Nikki Quintana is executive director of the Fort Wayne Metropolitan Human Relations Commission.
Over the past few months, we have heard about the #MeToo social media movement that brought to light the prevalence of sexual harassment and assault that occurs in the workplace. This movement was in response to the many stories regarding powerful and high-profile men making sexually inappropriate comments, groping and, in some cases, even sexually assaulting the women who worked for them.
While the media have exposed the sexual harassment that was occurring at high levels of Hollywood, we see that sexual harassment happens in all fields of work, including academia, government, manufacturing, legal and medical. The recent news has made many employees and employers ask themselves: What is sexual harassment and what should we be doing to protect ourselves?
Sexual harassment is a form of sex discrimination prohibited under Title VII of the Civil Rights Act of 1964. It comes in two forms: quid pro quo or hostile work environment. Quid pro quo is the Latin phrase that means “something for something.” Examples would be an employer expecting sexual favors in exchange for a promotion, raise or other work benefit.
While quid pro quo harassment does happen, it is more common for employees to file complaints based on a hostile work environment. This occurs when sexually inappropriate comments or conduct unreasonably interfere with an employee's work performance.
Conduct meeting the standard of a hostile work environment is no easy feat to prove. It is a legal standard that states 1. the conduct was unwelcome, 2. the harassment was sexual in nature, 3. the harassment was severe or pervasive, and 4. there was a basis for employer liability. Most arguments in court are about the third and fourth elements. The question becomes whether the comments or conduct are “severe” or “pervasive.” Usually, a one-time comment is not going to be pervasive, but weeks of inappropriate comments may be enough. An unusually severe incident of harassment standing alone may be enough to meet the standard.
An example of this would be a sexual assault. If the employee is able to show the conduct was severe or pervasive, then it goes to whether the employer is liable. Employers can be liable for the actions of their employees if the harassment was reported and the employer did not try to prevent the harassment or correct the harassing behavior. Ultimately, parties will get caught arguing the gray areas of the law, but there are some basics that both the employee and employer should know.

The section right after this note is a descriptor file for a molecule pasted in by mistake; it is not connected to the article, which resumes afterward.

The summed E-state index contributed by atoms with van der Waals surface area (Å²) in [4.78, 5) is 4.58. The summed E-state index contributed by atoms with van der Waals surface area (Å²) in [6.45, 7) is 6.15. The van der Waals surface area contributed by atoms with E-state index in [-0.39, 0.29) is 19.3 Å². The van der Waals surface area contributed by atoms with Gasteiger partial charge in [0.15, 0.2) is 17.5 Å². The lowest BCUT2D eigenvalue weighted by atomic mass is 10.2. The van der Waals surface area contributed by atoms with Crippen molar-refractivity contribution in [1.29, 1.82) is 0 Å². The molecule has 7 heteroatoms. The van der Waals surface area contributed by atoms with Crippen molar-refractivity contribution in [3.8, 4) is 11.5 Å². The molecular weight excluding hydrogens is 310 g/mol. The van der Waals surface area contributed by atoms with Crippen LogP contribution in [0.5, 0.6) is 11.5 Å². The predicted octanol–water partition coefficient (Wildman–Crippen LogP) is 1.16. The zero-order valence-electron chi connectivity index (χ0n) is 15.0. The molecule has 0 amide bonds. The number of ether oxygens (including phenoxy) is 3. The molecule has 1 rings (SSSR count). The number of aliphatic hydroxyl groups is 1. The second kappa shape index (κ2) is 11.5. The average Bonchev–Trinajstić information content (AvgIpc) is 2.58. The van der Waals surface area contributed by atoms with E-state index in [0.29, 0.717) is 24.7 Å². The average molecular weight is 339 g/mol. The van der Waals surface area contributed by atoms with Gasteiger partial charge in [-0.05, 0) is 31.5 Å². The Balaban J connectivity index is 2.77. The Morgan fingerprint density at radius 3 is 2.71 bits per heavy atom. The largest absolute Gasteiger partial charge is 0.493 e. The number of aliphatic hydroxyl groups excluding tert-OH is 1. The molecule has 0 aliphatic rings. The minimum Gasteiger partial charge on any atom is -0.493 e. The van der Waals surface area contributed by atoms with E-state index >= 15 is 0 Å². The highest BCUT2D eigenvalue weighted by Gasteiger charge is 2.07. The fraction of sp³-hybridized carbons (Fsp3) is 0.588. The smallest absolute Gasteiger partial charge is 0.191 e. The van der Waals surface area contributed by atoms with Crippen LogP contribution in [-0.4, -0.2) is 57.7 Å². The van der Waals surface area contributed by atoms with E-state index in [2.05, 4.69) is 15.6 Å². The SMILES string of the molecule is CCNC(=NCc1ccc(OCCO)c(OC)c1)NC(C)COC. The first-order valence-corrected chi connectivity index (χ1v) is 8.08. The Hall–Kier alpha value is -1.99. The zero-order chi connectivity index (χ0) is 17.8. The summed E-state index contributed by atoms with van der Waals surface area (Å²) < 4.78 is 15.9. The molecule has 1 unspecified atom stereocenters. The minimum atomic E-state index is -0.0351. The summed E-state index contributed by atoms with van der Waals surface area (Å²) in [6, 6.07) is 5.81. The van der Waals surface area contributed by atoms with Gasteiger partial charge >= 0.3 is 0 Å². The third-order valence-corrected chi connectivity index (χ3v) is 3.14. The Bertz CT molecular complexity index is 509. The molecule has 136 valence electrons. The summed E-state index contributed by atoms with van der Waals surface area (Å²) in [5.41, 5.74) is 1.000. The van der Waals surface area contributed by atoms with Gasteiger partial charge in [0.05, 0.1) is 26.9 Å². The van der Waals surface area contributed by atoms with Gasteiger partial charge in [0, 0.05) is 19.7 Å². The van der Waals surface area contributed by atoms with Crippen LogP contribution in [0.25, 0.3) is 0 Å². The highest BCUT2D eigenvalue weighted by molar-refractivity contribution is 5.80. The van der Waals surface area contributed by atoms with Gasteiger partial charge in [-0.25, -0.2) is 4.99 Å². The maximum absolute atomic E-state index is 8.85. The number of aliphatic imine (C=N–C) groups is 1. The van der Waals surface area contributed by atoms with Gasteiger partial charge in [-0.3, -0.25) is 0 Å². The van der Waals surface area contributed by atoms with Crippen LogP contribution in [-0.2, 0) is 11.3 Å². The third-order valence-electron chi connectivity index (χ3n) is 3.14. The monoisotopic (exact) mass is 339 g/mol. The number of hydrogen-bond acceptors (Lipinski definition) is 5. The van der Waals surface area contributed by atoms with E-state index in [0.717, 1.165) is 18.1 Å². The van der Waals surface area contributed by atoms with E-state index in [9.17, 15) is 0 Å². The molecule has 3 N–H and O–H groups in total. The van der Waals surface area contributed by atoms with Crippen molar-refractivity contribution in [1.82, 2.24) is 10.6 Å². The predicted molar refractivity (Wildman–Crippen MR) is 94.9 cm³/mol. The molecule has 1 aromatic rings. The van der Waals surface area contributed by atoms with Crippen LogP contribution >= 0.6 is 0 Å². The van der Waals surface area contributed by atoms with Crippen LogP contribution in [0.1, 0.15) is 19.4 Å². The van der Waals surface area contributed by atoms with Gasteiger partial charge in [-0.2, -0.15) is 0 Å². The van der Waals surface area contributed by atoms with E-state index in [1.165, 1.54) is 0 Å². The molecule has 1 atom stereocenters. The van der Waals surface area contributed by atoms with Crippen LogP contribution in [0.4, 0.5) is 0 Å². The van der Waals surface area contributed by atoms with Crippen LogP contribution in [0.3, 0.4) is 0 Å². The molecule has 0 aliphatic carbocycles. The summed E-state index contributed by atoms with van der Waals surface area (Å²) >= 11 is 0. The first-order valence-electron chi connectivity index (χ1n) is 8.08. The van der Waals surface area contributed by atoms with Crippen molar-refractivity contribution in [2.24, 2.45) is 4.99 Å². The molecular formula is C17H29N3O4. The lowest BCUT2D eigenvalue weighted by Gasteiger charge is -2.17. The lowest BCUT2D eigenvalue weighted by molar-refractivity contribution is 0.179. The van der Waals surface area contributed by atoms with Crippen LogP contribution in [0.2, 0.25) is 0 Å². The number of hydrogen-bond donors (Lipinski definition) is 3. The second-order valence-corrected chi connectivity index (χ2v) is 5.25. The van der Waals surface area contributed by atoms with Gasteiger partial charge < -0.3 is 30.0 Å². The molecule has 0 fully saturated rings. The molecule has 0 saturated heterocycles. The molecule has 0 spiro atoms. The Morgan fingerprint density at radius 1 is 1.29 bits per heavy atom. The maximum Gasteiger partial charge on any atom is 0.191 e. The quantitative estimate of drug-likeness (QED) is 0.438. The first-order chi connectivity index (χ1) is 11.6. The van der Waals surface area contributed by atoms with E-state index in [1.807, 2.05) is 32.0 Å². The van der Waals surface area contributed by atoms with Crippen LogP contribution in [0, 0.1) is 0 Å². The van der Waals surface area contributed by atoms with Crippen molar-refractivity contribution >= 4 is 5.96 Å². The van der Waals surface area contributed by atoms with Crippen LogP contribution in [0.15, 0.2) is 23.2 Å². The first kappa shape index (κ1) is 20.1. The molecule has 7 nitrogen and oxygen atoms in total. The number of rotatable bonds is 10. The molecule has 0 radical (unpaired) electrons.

As an employee, if you believe you are being sexually harassed, you should use the appropriate channels to complain. If you want the inappropriate behavior or comments to stop, you have to take action. This may mean going to human resources or your immediate supervisor.
Please, if you have not done so, read your employee handbook and understand what the reporting steps are under your employer's harassment policy. Also, make sure to document and keep a record of alleged harassment as it happens.
Many times sexual harassment claims can be “he said, she said” situations. Most times if the employee does not complain, they will not succeed on the merits of their case.
As an employer, you should start revisiting your harassment policies and make sure they include necessary language such as the legal definition of harassment, examples of harassment, reporting and response steps, and multiple channels for employees to use to report harassment. Employers should take every complaint of sexual harassment seriously. This means investigating each complaint in a timely, thorough and impartial manner. Employers want to address inappropriate conduct or comments before they rise to the level of harassment. If harassment is proven, the employer needs to make sure the harassment ends and that they have taken steps to ensure it does not recur.
There is a cost to harassment, so employers should train their supervisors and employees on what sexual harassment is and how to report it.